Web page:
Let the same mind be in you that was in Christ Jesus,
who, though he was in the form of God,
did not regard equality with God
as something to be exploited,
but emptied himself,
taking the form of a slave,
being born in human likeness.
And being found in human form,
he humbled himself
and became obedient to the point of death—
even death on a cross. (2:5-8)

Or as Athansius of Alexandria said: God became human so that we could become divine.

Second, I deeply value the Chalcedonian definition (451).  For most, this means nothing.  Yet, most of our ideas about Jesus as the Christ emerge from this statement of faith and not the Nicene creed.  Each time a pastor or Sunday school teacher says Jesus Christ is both human and divine they intone the Chalcedonian definition.  More specifically they unknowingly reference its central claim that Jesus is;

one and the same Christ, Son, Lord, Only-begotten, recognized in two natures, without confusion, without change, without division, without separation; the distinction of natures being in no way annulled by the union, but rather the characteristics of each nature being preserved and coming together to form one person and subsistence, not as parted or separated into two persons, but one and the same Son and Only-begotten God the Word, Lord Jesus Christ.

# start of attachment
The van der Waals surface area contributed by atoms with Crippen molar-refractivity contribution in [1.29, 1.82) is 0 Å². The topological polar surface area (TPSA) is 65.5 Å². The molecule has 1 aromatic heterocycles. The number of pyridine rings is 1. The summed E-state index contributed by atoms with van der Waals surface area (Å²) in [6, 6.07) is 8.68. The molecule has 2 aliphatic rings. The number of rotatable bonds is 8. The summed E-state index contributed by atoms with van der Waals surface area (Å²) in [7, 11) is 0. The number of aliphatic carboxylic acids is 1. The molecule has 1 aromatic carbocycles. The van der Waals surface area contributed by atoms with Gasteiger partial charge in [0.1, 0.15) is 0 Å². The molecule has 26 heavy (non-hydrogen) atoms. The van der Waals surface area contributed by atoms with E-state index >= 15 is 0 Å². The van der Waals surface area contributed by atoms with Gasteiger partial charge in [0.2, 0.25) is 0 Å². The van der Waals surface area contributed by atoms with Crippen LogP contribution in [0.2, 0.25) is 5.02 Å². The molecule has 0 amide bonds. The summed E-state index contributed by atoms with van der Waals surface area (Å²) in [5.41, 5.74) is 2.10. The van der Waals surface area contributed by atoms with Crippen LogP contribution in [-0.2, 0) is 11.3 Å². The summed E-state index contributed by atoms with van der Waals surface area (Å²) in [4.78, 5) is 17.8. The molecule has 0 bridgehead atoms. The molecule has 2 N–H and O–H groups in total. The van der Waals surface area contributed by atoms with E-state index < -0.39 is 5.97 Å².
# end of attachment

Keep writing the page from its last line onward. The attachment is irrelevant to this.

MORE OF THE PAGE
Behind all the fancy language and technical terms of substance and nature is a fundamental conviction, stated clearly by Gregory of Nanzianzus but here paraphrased: That which God did not take on of the human person is not redeemed.  Here we have the Incarnation of Christ spelled out in full.  Not only does God come down, but God puts on everything of our bodied existence…and in so doing restores material living.

So what is all this to say?  Simple.  Despite the horrific uses of the ancient creeds and definitions, the theology of these texts is amazingly liberating.  God is God, yet God also so values created and embodied existence to take on flash and bone, life and death … and life.  No getting around it, the Incarnation redeems and restores bodied life, empowering us to be human beings fully alive.

In essence, this Brethren boy longs for the times of reciting the creed, times of true profession of faith.

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5 Comments

Filed under Discipleship, Theology

5 responses to “Saying the Creeds

  1. Clyde Carter

    Sure, good Brethren can say the creeds.
    I have never heard anyone say it is wrong to talk about the future weather.
    However, we generally just get the appropriate clothes on and go to serve.

    • Joshua Brockway